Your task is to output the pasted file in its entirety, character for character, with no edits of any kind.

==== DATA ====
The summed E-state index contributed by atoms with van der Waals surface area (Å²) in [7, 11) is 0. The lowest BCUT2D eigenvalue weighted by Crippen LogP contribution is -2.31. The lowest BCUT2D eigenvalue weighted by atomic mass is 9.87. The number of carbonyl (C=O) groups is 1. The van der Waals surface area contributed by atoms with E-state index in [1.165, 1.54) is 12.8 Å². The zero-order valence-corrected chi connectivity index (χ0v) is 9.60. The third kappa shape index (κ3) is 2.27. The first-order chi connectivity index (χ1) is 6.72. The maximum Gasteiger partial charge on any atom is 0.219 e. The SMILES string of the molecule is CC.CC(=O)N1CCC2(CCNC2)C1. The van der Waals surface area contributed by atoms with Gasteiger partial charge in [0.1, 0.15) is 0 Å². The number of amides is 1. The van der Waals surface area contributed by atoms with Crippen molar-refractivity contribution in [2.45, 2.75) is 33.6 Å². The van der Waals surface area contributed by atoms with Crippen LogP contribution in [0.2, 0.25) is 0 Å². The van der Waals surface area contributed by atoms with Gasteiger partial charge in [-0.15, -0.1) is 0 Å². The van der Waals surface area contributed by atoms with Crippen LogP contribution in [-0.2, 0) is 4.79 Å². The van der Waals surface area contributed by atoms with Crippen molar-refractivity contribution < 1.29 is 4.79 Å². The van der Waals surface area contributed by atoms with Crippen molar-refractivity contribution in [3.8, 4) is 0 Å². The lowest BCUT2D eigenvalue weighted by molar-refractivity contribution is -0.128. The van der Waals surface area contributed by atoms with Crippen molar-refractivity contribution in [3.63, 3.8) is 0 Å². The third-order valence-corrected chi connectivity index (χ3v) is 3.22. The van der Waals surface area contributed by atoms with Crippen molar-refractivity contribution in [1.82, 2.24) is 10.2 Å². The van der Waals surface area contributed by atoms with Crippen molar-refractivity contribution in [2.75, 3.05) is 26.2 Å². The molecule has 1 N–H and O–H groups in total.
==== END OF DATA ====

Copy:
The summed E-state index contributed by atoms with van der Waals surface area (Å²) in [7, 11) is 0. The lowest BCUT2D eigenvalue weighted by Crippen LogP contribution is -2.31. The lowest BCUT2D eigenvalue weighted by atomic mass is 9.87. The number of carbonyl (C=O) groups is 1. The van der Waals surface area contributed by atoms with E-state index in [1.165, 1.54) is 12.8 Å². The zero-order valence-corrected chi connectivity index (χ0v) is 9.60. The third kappa shape index (κ3) is 2.27. The first-order chi connectivity index (χ1) is 6.72. The maximum Gasteiger partial charge on any atom is 0.219 e. The SMILES string of the molecule is CC.CC(=O)N1CCC2(CCNC2)C1. The van der Waals surface area contributed by atoms with Gasteiger partial charge in [0.1, 0.15) is 0 Å². The number of amides is 1. The van der Waals surface area contributed by atoms with Crippen molar-refractivity contribution in [2.45, 2.75) is 33.6 Å². The van der Waals surface area contributed by atoms with Crippen LogP contribution in [0.2, 0.25) is 0 Å². The van der Waals surface area contributed by atoms with Gasteiger partial charge in [-0.15, -0.1) is 0 Å². The van der Waals surface area contributed by atoms with Crippen LogP contribution in [-0.2, 0) is 4.79 Å². The van der Waals surface area contributed by atoms with Crippen molar-refractivity contribution < 1.29 is 4.79 Å². The van der Waals surface area contributed by atoms with Crippen molar-refractivity contribution in [3.8, 4) is 0 Å². The lowest BCUT2D eigenvalue weighted by molar-refractivity contribution is -0.128. The van der Waals surface area contributed by atoms with Crippen molar-refractivity contribution in [3.63, 3.8) is 0 Å². The third-order valence-corrected chi connectivity index (χ3v) is 3.22. The van der Waals surface area contributed by atoms with Crippen molar-refractivity contribution in [1.82, 2.24) is 10.2 Å². The van der Waals surface area contributed by atoms with Crippen molar-refractivity contribution in [2.75, 3.05) is 26.2 Å². The molecule has 1 N–H and O–H groups in total.